The town of Bayreuth in Bavaria is synonymous with Richard Wagner and since 1876 its annual festival, which opens next Sunday, has been devoted to the performance of his operas.
The Wagner family is still deeply involved: the composer's grandson Wolfgang, now 84, is artistic director. The tribulations of the festival and the Wagner family, its compromised Nazi past and the uncertainties about its future, have made it the leading cultural soap opera of post-war Germany. Only last month a crisis over a new production of Parsifal made headlines across Europe.
For devotees - the depth and power of his music can inspire near-obsession among some - a visit to this shrine is essential. Unfortunately, although tickets are comparatively cheap - top price €192.50 (£130) this year - they are extremely hard to obtain.
The first thing to do is to get a booking form, not later than the middle of September, from the following address: Bayreuther Festspiele Kartenbüro Postfach 10 02 62 D-95402 Bayreuth Germany. You must complete and return it before the closing date (usually mid-October). You won't get tickets, but you will get a "negative" registered in the box office computer. You must repeat this process each year until you have enough "negatives" to qualify for tickets. The current waiting list seems to be about eight years. The reason is simple. In any season there are no more than 60,000 tickets. Some are allocated to the Wagner Societies, and a few go to tour operators. The remainder are sold via the box office, which gets about 600,000 applications each year.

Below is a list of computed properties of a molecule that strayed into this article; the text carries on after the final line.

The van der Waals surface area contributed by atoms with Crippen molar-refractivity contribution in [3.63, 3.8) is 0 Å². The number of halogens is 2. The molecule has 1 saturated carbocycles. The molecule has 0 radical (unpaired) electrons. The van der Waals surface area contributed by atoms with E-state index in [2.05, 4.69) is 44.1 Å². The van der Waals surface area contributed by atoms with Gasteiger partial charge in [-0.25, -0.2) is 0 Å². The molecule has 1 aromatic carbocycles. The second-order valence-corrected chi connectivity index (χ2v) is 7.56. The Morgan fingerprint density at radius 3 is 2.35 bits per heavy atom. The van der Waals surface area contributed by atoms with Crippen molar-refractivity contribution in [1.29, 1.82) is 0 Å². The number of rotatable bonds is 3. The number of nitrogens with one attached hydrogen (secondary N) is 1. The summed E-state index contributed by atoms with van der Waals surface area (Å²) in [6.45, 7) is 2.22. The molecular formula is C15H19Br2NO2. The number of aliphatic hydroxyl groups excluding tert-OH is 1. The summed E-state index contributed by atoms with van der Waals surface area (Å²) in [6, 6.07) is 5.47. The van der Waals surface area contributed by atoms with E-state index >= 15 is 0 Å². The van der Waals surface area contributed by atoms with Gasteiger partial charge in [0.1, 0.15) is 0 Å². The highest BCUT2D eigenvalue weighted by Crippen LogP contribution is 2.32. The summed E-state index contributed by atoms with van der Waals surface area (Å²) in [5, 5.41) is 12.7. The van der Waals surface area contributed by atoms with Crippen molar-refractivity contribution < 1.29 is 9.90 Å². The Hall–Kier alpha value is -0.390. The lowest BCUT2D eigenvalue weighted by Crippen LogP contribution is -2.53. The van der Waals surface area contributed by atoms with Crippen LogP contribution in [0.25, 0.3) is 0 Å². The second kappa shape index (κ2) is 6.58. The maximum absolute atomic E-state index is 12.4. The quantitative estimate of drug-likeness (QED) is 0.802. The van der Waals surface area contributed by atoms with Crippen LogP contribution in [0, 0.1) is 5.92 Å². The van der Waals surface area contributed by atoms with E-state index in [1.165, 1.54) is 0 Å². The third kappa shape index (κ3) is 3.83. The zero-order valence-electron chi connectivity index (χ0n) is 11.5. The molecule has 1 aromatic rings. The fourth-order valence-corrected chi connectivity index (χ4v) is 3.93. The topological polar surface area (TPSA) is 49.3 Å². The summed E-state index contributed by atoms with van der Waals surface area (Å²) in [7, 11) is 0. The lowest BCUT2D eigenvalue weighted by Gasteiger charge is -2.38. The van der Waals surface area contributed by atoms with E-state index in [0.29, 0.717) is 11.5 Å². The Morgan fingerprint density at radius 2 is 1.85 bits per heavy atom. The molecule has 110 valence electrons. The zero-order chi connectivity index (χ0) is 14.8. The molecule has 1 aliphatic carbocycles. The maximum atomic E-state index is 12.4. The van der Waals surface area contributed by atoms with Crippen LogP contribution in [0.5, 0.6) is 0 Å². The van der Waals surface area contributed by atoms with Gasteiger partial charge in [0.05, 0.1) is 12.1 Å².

Secondly, you should join your local Wagner Society (for addresses visit www.richard-wagner-verband.de). Each society gets a small allocation.
If you're really desperate, you can go to Bayreuth during the festival and queue at the box office from early morning (with your evening wear in a bag, just in case) because, sometimes, miraculously, returned tickets appear. If not, you can sit in front of the Festspielhaus, holding up a sign that says "Suche Karte" with a sad look on your face.
If money is really no problem, try to find a package tour that includes a ticket - see magazines such as Opera. Or buy a ticket on the black market - recent searches turned up a ticket to this year's Parsifal for $1,800 (£1,200). However, the attitude of the festival has hardened towards touts and anyone who pays more for a ticket than its face value. The festival regards such tickets as void and their holders, if identified, have in the past been forcibly ejected from the Festspielhaus.
With thanks to the FAQ of the humanities.music.composers.wagner newsgroup, an important online source of Wagner information
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